Paul A Vixie previously wrote:
Precisely my point. I think it's a neat solution.
So do I, in the absence of ...
>route servers and a unified/recursive/realtime RADB. [...]
We're discussing this precisely because you're not sure, as you say,
what course of action is best.
"I'm not sure" in this context is a euphemism for "that's a really bad idea."
Nope. As you're about to explain yourself, the RS architecture makes it
possible to spout different truths out of each and every orifice. It is
very definitely _not_ nec'y for every RS peer to have the same view, or
that the Internet have a single great and context-insensitive "Truth".
Yes, indeed. But one RS will have to be far larger than each of the
collocated RSes plus its software would be far more complicated.
Mind you, I like the idea of a central RS configured from a routing DB
that is up to date and populated with correct information.
Right now, this is the thing that makes the RS unusable. At the RPS WG in
Stockholm I heard Daniel talk about a way to improve RADB update times, and
Bill Manning and I proposed a DNS-based RADB whose rollups could be done by
anyone needing the information rather than by a central body. While I admit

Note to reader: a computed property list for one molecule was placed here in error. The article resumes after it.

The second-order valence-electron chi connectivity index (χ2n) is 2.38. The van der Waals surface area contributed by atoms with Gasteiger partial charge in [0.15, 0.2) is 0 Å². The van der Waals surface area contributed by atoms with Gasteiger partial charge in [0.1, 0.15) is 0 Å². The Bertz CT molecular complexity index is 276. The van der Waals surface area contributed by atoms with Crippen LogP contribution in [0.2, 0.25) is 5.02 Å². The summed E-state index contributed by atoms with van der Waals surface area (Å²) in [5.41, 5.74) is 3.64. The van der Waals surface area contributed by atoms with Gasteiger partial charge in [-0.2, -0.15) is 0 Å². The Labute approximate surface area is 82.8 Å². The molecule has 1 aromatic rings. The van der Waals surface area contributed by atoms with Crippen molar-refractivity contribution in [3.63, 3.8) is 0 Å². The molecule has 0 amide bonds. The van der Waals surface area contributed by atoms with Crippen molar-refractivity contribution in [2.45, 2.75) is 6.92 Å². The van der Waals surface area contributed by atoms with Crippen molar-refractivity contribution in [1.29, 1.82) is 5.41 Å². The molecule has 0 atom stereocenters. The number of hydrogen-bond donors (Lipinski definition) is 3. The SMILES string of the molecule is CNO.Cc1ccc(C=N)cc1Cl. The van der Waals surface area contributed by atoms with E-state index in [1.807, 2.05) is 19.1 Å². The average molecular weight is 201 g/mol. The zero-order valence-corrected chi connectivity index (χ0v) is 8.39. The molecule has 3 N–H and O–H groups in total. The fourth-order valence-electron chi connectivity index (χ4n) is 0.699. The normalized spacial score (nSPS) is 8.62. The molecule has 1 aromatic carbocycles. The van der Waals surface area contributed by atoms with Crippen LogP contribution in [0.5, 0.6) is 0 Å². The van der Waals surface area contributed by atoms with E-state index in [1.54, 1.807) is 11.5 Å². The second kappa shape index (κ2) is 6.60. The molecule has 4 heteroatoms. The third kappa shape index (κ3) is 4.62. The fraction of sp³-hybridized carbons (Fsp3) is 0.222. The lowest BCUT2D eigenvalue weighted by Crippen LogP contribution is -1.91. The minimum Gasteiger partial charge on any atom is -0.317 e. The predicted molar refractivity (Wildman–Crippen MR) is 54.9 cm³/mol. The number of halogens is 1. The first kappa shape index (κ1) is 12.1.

that the RS doesn't have realtime updates right now, I know that it's coming.
Well, the RADB can be updated very quickly nowadays via e-mail; that's
not the point. The point us that the RS itself needs to reflect RADB
changes very quickly.
Knowing Sean for who he is, I'm fairly sure that no RADB or RS will ever be
suitable to him. In particular...
and should we really trust such a route server? its implementation?
...while I would trust those things if given sufficient reason to, I know of
at least one network/routing engineer who wouldn't no matter how sufficient
the reasons seem to the rest of us. So your point is valid on that score.
An RS that implements every AS' policy and responds to changes to its
routing DB quickly is quite an undertaking, its software will be fairly
complicated, that's why some people will not trust it for a long time;
others won't trust the RS because it is not them running it.
In legal terms, we cannot add contract terms now that a lot of peering points
are in use. There is, quite literally, "no way to require" colo'd workstations
at peering points. It doesn't matter how little rack space it takes, or that
the BGP4 traffic would be on different media like Ethernet, or whether it is
(I'm not going to take a position) a wonderful idea or not. Legally, we cannot
require it. Practically, the peering points are "open" to the extent that
folks are expected to use their GIGAhose "as they see fit."
Actually, the only ASes that would benefit immidiately from this
collocated RS configuration would be those that are seeing 100k or more
paths now (i.e. folk who are located at multiple NAPs, mostly do
non-transit peering, peer with others like themselves and buy little
transit from others). The rest could continue peering at the XP as they
already do since they only add small numbers of paths and tend to buy
transit from others to the routes that they don't get via non-transit
Anyways, noone has to be forced to use collocated RSes (if they can't be
asked to use collocated RS, how can they be asked to use the RA RS?), if
it's the only acceptable way to prevent routers from falling over, then